“Two days back, when I opened Twitter to check the topics that are trending, a piece of news struck me: “Deal of the day site Groupon files for IPO”. When I continued to read, I gathered the following facts: The two and a half years old e-commerce company is valued at 20 Billion Dollars. Though the revenues saw a surge, the company spends more and more to get it, the company has never seen any profits ever, its balance sheet shows a net loss of 400 Million Dollars last year and the first quarter results this year too showed a loss.”
Does anything look unusual here? I guess it does, looks like history is going to be repeated.
During 1994 to 2001, a speculative bubble termed as the “Dot Com Bubble” occurred, during which Western stock markets especially the US Markets witnessed a spectacular increase thanks to the Internet and Technology Sector. The period was marked by the formation and spectacular rise of valuation of Internet Companies fondly called “Dot Coms” and at the end of it, the rapid fall of them which caused most of them going out of business and a huge amount of investor wealth being wiped out in the process. Let me make an attempt to try and explain why and how it happened.
A Dot Com is basically referred to an Internet Start-up firm with “innovative” (unusual, daring or disruptive) business ideas and practices with the primary aim of quick domination of market share. The Key Performance Indicators (KPI) for traditional businesses are generally quite simple, people see how much is the revenue, how much is the profit, the Profit to Equity Ratio (PE) or the Earning Per Share (EPS). But success criteria for these so called “innovative Dot Coms” were the number of users they had, the mantra was basically how rapidly one could expand. All these Dot Coms spent a huge sum of money advertising, attracting a lot of people and rapidly expanding their user base. So the western markets saw a plethora of hugely successful IPOs during the period 1994 to 2001 and the NASDAQ composite index rose from 776 to 5,048, a staggering 6 fold increase, thanks to these innovative Dot Coms, thus making the index more technology-heavy.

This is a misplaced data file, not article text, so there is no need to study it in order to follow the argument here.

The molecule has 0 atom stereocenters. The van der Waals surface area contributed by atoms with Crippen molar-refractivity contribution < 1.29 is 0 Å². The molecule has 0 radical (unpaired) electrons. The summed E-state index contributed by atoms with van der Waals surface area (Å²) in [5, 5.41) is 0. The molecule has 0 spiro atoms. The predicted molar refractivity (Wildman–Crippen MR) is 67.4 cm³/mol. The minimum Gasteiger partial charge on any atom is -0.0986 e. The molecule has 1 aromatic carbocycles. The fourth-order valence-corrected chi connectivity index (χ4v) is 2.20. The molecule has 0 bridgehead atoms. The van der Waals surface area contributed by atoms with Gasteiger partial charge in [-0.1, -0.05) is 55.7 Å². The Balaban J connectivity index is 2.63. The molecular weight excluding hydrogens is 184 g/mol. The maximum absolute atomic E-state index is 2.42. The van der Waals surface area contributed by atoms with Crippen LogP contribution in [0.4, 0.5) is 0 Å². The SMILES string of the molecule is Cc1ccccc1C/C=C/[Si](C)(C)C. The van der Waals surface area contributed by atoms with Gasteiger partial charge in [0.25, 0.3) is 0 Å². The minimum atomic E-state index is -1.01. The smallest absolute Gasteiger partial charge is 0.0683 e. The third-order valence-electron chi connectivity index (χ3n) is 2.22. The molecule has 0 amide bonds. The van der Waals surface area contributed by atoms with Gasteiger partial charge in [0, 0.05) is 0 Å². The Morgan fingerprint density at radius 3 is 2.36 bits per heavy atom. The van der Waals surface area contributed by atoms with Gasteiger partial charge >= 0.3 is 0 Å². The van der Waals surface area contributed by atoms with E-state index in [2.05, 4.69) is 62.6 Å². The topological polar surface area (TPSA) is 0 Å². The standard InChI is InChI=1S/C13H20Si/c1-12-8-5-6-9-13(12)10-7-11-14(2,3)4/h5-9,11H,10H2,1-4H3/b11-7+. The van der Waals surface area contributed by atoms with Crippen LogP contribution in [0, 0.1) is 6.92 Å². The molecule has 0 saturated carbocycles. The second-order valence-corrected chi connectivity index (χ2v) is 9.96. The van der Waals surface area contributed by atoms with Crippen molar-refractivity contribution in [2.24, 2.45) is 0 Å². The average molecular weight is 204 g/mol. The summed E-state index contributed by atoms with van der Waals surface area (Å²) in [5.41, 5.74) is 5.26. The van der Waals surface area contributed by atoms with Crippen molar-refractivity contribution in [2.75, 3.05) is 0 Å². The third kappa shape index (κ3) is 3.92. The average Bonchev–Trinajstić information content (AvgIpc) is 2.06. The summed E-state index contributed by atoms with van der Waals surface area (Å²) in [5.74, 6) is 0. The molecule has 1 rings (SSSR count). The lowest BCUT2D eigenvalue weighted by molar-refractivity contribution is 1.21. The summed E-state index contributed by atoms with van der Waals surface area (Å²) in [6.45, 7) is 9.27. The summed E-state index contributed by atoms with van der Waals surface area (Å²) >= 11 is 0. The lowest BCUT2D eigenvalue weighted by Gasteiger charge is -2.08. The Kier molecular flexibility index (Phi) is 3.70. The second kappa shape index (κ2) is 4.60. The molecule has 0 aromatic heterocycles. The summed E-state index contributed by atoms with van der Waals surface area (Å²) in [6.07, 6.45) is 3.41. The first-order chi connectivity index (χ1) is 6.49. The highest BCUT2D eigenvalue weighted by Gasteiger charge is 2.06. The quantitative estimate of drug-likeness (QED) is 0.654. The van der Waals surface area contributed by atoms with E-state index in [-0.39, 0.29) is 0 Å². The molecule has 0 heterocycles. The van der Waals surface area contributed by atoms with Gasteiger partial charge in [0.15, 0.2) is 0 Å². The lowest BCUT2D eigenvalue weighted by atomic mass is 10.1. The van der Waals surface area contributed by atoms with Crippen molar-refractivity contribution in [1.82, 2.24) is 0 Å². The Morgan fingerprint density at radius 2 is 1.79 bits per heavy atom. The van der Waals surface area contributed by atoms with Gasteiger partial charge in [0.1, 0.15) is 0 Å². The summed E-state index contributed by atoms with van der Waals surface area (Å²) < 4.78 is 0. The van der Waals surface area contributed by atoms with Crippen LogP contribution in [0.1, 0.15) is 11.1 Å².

But unfortunately, all these companies had only one figure to boast about, the number of users, but very less revenues and most of them were loss making, as a significant part of their revenues were utilized in advertising spends, celebrity tie ups. Also the American Economy started seeing a down trend by the end of the decade, thanks to a row of rate hikes by the Fed.
People started realizing during the result season of 1999 and 2000 that these valuations that these companies flaunted were completely unreal. The actual Bubble burst happened during March and April month of the year 2001. The technology heavy NASDAQ composite shed 10-15% during the 2 months triggered by multi-billion dollar sell orders with big sharp falls and hundreds of billions of dollars of investor money got washed out. Throughout the year 2000 and 2001, the world saw hundreds of these Dot Com Businesses filing for bankruptcy and going out of business.